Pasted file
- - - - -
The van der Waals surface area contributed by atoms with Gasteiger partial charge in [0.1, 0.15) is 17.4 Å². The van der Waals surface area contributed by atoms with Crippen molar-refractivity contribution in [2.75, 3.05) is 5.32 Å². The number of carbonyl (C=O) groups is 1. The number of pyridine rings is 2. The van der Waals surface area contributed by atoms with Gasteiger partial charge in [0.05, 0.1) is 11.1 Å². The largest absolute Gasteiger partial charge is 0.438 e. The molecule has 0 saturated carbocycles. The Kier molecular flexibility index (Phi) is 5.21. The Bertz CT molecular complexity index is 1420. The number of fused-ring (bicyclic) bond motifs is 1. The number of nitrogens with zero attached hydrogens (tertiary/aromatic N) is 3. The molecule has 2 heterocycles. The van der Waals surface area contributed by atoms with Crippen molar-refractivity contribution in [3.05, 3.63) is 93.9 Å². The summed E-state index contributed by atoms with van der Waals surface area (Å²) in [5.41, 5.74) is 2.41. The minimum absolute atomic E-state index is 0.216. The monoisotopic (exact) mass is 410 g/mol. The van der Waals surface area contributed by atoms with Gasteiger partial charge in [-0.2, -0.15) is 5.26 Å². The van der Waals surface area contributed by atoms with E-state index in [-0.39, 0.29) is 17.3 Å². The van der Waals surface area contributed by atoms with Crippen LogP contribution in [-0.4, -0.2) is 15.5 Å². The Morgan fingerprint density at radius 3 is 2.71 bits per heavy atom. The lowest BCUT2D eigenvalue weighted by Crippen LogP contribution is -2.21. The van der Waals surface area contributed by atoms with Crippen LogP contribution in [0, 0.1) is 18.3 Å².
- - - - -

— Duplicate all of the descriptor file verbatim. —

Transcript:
The van der Waals surface area contributed by atoms with Gasteiger partial charge in [0.1, 0.15) is 17.4 Å². The van der Waals surface area contributed by atoms with Crippen molar-refractivity contribution in [2.75, 3.05) is 5.32 Å². The number of carbonyl (C=O) groups is 1. The number of pyridine rings is 2. The van der Waals surface area contributed by atoms with Gasteiger partial charge in [0.05, 0.1) is 11.1 Å². The largest absolute Gasteiger partial charge is 0.438 e. The molecule has 0 saturated carbocycles. The Kier molecular flexibility index (Phi) is 5.21. The Bertz CT molecular complexity index is 1420. The number of fused-ring (bicyclic) bond motifs is 1. The number of nitrogens with zero attached hydrogens (tertiary/aromatic N) is 3. The molecule has 2 heterocycles. The van der Waals surface area contributed by atoms with Crippen molar-refractivity contribution in [3.05, 3.63) is 93.9 Å². The summed E-state index contributed by atoms with van der Waals surface area (Å²) in [5.41, 5.74) is 2.41. The minimum absolute atomic E-state index is 0.216. The monoisotopic (exact) mass is 410 g/mol. The van der Waals surface area contributed by atoms with Gasteiger partial charge in [-0.2, -0.15) is 5.26 Å². The van der Waals surface area contributed by atoms with E-state index in [-0.39, 0.29) is 17.3 Å². The van der Waals surface area contributed by atoms with Crippen LogP contribution in [-0.4, -0.2) is 15.5 Å². The Morgan fingerprint density at radius 3 is 2.71 bits per heavy atom. The lowest BCUT2D eigenvalue weighted by Crippen LogP contribution is -2.21. The van der Waals surface area contributed by atoms with Crippen LogP contribution in [0, 0.1) is 18.3 Å².